• Would this de­sign ap­peal to your tar­get users? Why/why not?

While it’s im­por­tant not to rip-off other peo­ple’s work, the truth is that there are com­mon­al­i­ties be­tween suc­cess­ful works no mat­ter the medium. Identify the things that ap­peal to you and work with your de­signer to make them truly unique.

4. Remember that you are not your users

During scop­ing, de­sign­ers, de­vel­op­ers and Product Owners nat­u­rally dom­i­nate the dis­cus­sion be­cause, well, they’re the only ones in the room. That is why at WorkingMouse we try to in­cor­po­rate as much user test­ing and feed­back as we can. The truth is that the tar­get users may not be the same peo­ple as the ones build­ing the ap­pli­ca­tion. Naturally, then, this will mean that de­sign de­ci­sions are car­ried out that may not nec­es­sar­ily ap­peal to you as an in­di­vid­ual but are likely to res­onate with your tar­get au­di­ence.

The chal­lenge for you and the de­signer is to find that happy medium where the de­sign speaks to the right de­mo­graph­ics but pleases you as a Product Owner as well. This phi­los­o­phy does­n’t just end at de­sign, but ex­tends to the func­tion­al­ity of the app as well. The per­sonas ac­tiv­ity is rec­om­mended in such cir­cum­stances. Every time a de­sign or tech­ni­cal de­ci­sion is made, you can re­fer back to the per­sonas to de­ter­mine whether the change is rel­e­vant to your tar­get users.

Our Guide to Creating a Successful Software Product will aid you in these de­ci­sion-mak­ing stages, which you can down­load for free be­low.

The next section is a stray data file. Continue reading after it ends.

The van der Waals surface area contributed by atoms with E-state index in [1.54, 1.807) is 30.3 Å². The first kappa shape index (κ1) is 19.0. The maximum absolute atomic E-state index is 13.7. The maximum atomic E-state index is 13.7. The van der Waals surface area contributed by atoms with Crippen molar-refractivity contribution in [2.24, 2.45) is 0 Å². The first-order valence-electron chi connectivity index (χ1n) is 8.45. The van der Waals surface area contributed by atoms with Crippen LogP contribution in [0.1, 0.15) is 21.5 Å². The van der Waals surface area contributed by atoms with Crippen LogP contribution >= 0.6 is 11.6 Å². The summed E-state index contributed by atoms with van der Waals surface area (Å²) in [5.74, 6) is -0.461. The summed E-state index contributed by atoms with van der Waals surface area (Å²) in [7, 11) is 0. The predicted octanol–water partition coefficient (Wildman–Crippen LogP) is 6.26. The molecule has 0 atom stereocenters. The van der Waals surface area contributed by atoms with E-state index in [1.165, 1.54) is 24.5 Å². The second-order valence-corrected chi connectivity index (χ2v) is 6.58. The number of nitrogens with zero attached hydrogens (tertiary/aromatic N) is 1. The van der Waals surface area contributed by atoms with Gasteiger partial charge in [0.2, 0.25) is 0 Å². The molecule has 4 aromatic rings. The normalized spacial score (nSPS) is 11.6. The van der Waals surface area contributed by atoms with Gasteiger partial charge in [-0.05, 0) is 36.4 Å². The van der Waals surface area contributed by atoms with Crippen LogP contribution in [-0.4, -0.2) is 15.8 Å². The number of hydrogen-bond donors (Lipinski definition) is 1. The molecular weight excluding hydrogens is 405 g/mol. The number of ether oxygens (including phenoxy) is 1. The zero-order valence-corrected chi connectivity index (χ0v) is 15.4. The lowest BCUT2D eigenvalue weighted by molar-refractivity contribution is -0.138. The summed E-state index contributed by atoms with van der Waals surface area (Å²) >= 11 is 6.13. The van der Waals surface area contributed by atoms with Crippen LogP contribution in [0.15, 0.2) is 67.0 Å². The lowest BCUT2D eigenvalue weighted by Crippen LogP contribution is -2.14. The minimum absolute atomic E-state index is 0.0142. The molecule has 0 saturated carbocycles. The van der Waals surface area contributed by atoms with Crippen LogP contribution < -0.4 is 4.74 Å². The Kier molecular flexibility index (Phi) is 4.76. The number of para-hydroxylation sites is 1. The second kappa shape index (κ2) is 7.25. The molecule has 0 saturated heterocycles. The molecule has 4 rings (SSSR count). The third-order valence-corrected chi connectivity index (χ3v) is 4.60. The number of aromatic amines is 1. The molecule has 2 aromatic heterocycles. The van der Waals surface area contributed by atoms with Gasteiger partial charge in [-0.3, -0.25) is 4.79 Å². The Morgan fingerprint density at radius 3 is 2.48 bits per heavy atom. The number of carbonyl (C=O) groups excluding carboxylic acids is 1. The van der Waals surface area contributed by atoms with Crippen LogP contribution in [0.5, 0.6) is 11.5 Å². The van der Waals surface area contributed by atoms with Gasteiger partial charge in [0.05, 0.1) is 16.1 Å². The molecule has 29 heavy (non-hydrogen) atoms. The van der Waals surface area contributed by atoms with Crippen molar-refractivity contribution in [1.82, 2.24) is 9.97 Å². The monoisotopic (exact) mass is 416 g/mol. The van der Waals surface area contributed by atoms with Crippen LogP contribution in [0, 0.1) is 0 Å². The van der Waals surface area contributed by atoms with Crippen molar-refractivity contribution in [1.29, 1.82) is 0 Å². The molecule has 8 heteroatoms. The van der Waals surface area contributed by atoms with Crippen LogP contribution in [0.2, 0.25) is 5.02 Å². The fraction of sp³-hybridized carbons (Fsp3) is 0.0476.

Another use­ful ac­tiv­ity for de­ter­min­ing the worth of a de­sign or func­tion­al­ity fea­ture is pri­ori­ti­sa­tion. Recognising that each piece of your ap­pli­ca­tion has a time (and there­fore ma­te­r­ial) cost helps to make crit­i­cal de­ci­sions about what ends up in your soft­ware. Alongside your trusted per­sonas doc­u­ment, you will be bet­ter po­si­tioned to de­ter­mine what fea­tures are ac­tu­ally go­ing to ben­e­fit your val­ued users.

5. Things can change

Don’t panic if the de­sign of your ap­pli­ca­tion does­n’t quite live up to your ex­pec­ta­tions right away. Design, like de­vel­op­ment, is an it­er­a­tive process and it’s quite nor­mal for the UI and UX to go through sev­eral ver­sions. Even dur­ing de­vel­op­ment it­self, as­pects of the de­sign may change or up­date. This is noth­ing to be alarmed about but is in­stead a nat­ural part of the de­sign process. In fact, your brand and ap­pli­ca­tion de­sign should be con­tin­u­ously evolv­ing.

Here are some fi­nal tips to keep in mind once you start scop­ing and de­vel­op­ing:

  • A de­sign sys­tem or brand can help steer your prod­uct on the right track. If you don’t have one, we can work with you to de­velop it.
  • Read up on UI de­sign and how it dif­fers from tra­di­tional print or even dig­i­tal de­sign
  • Don’t be afraid to ask ques­tions.
  • Understand that every it­er­a­tion of your ap­pli­ca­tion or brand is an op­por­tu­nity to col­lect feed­back.
  • And if all else fails, feel free to seek a sec­ond opin­ion. Gather feed­back from an in­house or 3rd-party de­signer to get their own in­sights.

If you’re pre­pared to trans­form your busi­ness with the help of soft­ware, con­tact us here.


Rhiannon Stevens

Creative sto­ry­teller and ex­pe­ri­ence ex­pert